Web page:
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Magazine photography is one of the most exciting assignments you can get as a photographer, and—depending on the size of the publication—it can pay very well.

Back in the days when magazines had larger budgets and staffs, magazines typically sent two journalists on assignment—the writer to report the story and the photographer to illustrate it.

But things have changed. With skinny and sometimes nonexistent travel budgets, magazines are more interested in hiring a “singer/songwriter” combination: someone who can deliver both the words and the pictures. If you haven’t yet learned to write, learn. (If you’re already a good writer, improve your photography.) Take classes, attend workshops, and get critiques.

jad davenport
Jad Davenport

If you aren’t interested in writing, you can still pitch magazines photo essays. Do your research. Spend a few hours in the large local bookstore, flipping through magazines to see which ones run photo essays. Photo essays tend to be a quick way for magazines to fill editorial space, so are often in demand on their own.

Once you’ve identified several magazines that are interested in photo essays, study their guidelines. These are the specific rules magazines post online letting you know what kind of topics they cover, what kind of photography they like, and often how much they pay.

After you’ve studied the guidelines, track down the magazines’ media kits. These online packets (usually in PDF form) are meant for advertisers. They outline the demographic the magazine is targeted for (male, female, high discretionary income, etc.).

Next search for the yearly issue list. The yearly issue list is your guide on what topics they’ll be covering over the next year. A travel magazine, for instance, will usually have an annual “Best Places To Live” issue, which is the perfect place and time to pitch your story about the expat life in Costa Rica. They might also have an annual Caribbean issue (often over winter months). Knowing what the magazines are covering each month helps you target them more precisely.

The last piece of intel you’ll want when preparing to pitch a magazine is to look at their advertisers. Flip through the pages and see who is buying. If you’re seeing a lot of ads for the Mexican Yucatán in a travel magazine, you can bet they’ll be interested in a photo essay on snorkeling the cenotes (water-filled sinkholes) or exploring the Maya ruins.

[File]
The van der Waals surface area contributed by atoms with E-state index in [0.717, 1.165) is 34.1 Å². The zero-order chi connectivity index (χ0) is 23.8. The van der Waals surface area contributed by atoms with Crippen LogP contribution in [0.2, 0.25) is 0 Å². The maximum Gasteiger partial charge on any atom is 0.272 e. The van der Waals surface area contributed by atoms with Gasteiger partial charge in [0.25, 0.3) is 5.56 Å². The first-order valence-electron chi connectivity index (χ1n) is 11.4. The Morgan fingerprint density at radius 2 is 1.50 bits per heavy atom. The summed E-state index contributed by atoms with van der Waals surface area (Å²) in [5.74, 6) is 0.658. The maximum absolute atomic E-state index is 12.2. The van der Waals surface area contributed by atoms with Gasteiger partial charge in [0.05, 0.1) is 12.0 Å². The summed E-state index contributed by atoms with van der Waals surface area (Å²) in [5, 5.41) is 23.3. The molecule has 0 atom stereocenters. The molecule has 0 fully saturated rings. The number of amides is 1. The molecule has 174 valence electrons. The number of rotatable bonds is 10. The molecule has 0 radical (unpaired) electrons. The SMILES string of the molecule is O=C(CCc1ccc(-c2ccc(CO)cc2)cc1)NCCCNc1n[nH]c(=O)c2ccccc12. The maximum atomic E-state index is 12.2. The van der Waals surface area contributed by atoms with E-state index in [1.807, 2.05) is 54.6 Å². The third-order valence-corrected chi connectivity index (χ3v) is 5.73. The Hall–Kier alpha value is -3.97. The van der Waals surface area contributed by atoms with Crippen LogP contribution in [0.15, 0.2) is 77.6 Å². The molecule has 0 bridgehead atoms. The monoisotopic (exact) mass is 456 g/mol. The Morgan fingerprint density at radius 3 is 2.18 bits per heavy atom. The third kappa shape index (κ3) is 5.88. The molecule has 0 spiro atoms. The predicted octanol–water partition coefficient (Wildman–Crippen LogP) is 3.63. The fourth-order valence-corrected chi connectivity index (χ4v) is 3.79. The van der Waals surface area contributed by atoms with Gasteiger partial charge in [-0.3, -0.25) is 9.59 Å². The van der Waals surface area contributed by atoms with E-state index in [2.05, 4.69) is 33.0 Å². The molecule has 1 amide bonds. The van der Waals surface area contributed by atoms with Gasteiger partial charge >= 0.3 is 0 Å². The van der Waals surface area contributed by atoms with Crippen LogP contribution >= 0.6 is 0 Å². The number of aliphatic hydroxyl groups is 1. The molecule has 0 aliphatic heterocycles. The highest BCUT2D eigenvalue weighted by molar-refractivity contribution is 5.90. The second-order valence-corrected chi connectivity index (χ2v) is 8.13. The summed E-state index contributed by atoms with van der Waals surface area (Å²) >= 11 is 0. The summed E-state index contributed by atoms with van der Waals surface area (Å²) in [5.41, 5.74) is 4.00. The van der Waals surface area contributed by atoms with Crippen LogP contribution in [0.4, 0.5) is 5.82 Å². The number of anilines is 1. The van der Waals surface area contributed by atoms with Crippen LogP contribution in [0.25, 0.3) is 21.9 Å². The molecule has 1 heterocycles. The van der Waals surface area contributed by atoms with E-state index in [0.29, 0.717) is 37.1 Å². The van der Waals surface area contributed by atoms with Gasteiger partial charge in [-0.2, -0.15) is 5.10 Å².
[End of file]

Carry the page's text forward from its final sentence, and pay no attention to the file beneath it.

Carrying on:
By this time you’re probably picking up on the order of how you land work in magazines. You don’t come up with an idea like horseback riding across Mongolia and then approach magazines looking for the right fit. Instead, you study the magazines and then you develop a photo essay based on your research.

One of the best pieces of advice I ever received from a photo editor at a magazine was that “editors buy photographs they need; not photographs they like.” You could have the most incredible photo essay on cruising down the Nile on a luxury barge, but unless you can find a magazine that has advertisers and a demographic that fits with that experience, you’ll have a very tough time finding a home for it. Shoot to the market—don’t try and fit the market to your photography.

If you haven’t previously worked with a magazine, you should email the photo editor a short pitch, just a few paragraphs. Your pitch states right away what your photo essay is about, such as snorkeling the cenotes in Mexico (or even better, add a twist: snorkeling at night), when and why it’s a perfect fit, and why you are the best person to shoot the story. If you have one, attach a link to a similar photo essay in another magazine. If not, edit a similar photo essay and send the editor a link.

What do you do after you’ve emailed the pitch out into the nether? Get right back to work with another pitch for another magazine. It’s a game of numbers. The more pitches you make (and the more targeted they are), the better your odds are at getting published and paid.

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